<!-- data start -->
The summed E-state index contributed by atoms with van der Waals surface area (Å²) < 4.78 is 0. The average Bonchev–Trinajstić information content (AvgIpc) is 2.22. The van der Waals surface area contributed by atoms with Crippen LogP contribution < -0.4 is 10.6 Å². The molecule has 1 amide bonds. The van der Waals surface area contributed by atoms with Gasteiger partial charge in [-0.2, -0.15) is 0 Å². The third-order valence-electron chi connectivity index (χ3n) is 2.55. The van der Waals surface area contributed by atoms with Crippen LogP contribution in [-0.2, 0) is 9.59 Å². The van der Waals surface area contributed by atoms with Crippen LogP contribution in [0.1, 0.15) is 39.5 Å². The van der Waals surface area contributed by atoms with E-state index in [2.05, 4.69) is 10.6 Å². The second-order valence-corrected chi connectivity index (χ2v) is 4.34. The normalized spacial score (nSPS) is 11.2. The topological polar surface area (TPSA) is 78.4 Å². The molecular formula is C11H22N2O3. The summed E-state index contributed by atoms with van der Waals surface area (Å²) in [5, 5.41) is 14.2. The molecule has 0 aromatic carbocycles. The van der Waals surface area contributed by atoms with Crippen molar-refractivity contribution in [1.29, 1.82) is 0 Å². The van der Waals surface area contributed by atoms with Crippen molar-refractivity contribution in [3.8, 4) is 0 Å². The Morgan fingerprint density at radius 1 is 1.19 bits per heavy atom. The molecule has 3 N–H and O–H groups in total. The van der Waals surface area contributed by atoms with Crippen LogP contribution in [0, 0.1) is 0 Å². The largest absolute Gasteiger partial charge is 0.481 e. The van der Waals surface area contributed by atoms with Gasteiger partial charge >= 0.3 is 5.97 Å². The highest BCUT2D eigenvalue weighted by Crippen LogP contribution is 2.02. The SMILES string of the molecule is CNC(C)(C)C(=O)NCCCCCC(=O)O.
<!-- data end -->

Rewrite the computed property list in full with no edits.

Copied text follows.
The summed E-state index contributed by atoms with van der Waals surface area (Å²) < 4.78 is 0. The average Bonchev–Trinajstić information content (AvgIpc) is 2.22. The van der Waals surface area contributed by atoms with Crippen LogP contribution < -0.4 is 10.6 Å². The molecule has 1 amide bonds. The van der Waals surface area contributed by atoms with Gasteiger partial charge in [-0.2, -0.15) is 0 Å². The third-order valence-electron chi connectivity index (χ3n) is 2.55. The van der Waals surface area contributed by atoms with Crippen LogP contribution in [-0.2, 0) is 9.59 Å². The van der Waals surface area contributed by atoms with Crippen LogP contribution in [0.1, 0.15) is 39.5 Å². The van der Waals surface area contributed by atoms with E-state index in [2.05, 4.69) is 10.6 Å². The second-order valence-corrected chi connectivity index (χ2v) is 4.34. The normalized spacial score (nSPS) is 11.2. The topological polar surface area (TPSA) is 78.4 Å². The molecular formula is C11H22N2O3. The summed E-state index contributed by atoms with van der Waals surface area (Å²) in [5, 5.41) is 14.2. The molecule has 0 aromatic carbocycles. The van der Waals surface area contributed by atoms with Crippen molar-refractivity contribution in [1.29, 1.82) is 0 Å². The van der Waals surface area contributed by atoms with Crippen molar-refractivity contribution in [3.8, 4) is 0 Å². The Morgan fingerprint density at radius 1 is 1.19 bits per heavy atom. The molecule has 3 N–H and O–H groups in total. The van der Waals surface area contributed by atoms with Crippen LogP contribution in [0, 0.1) is 0 Å². The largest absolute Gasteiger partial charge is 0.481 e. The van der Waals surface area contributed by atoms with Gasteiger partial charge >= 0.3 is 5.97 Å². The highest BCUT2D eigenvalue weighted by Crippen LogP contribution is 2.02. The SMILES string of the molecule is CNC(C)(C)C(=O)NCCCCCC(=O)O.